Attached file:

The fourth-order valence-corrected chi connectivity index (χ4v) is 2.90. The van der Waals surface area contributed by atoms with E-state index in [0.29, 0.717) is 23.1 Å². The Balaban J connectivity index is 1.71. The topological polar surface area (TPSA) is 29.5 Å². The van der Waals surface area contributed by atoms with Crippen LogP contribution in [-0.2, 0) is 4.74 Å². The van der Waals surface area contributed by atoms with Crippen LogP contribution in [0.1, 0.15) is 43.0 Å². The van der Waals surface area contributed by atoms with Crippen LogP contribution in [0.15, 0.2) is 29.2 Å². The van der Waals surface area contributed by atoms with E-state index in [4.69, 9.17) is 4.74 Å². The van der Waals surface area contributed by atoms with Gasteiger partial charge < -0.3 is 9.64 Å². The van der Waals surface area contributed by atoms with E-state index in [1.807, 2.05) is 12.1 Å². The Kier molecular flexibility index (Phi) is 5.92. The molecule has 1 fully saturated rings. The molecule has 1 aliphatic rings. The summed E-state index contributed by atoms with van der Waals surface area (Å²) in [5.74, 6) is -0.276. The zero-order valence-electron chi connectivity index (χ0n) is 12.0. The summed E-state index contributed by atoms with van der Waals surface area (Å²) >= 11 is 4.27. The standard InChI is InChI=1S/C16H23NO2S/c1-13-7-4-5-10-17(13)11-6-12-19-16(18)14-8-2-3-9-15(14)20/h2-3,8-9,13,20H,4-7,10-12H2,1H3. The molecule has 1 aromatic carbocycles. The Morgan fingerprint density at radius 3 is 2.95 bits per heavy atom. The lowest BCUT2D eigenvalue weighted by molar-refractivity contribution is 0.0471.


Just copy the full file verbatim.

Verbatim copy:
The fourth-order valence-corrected chi connectivity index (χ4v) is 2.90. The van der Waals surface area contributed by atoms with E-state index in [0.29, 0.717) is 23.1 Å². The Balaban J connectivity index is 1.71. The topological polar surface area (TPSA) is 29.5 Å². The van der Waals surface area contributed by atoms with Crippen LogP contribution in [-0.2, 0) is 4.74 Å². The van der Waals surface area contributed by atoms with Crippen LogP contribution in [0.1, 0.15) is 43.0 Å². The van der Waals surface area contributed by atoms with Crippen LogP contribution in [0.15, 0.2) is 29.2 Å². The van der Waals surface area contributed by atoms with E-state index in [4.69, 9.17) is 4.74 Å². The van der Waals surface area contributed by atoms with Gasteiger partial charge < -0.3 is 9.64 Å². The van der Waals surface area contributed by atoms with E-state index in [1.807, 2.05) is 12.1 Å². The Kier molecular flexibility index (Phi) is 5.92. The molecule has 1 fully saturated rings. The molecule has 1 aliphatic rings. The summed E-state index contributed by atoms with van der Waals surface area (Å²) in [5.74, 6) is -0.276. The zero-order valence-electron chi connectivity index (χ0n) is 12.0. The summed E-state index contributed by atoms with van der Waals surface area (Å²) >= 11 is 4.27. The standard InChI is InChI=1S/C16H23NO2S/c1-13-7-4-5-10-17(13)11-6-12-19-16(18)14-8-2-3-9-15(14)20/h2-3,8-9,13,20H,4-7,10-12H2,1H3. The molecule has 1 aromatic carbocycles. The Morgan fingerprint density at radius 3 is 2.95 bits per heavy atom. The lowest BCUT2D eigenvalue weighted by molar-refractivity contribution is 0.0471.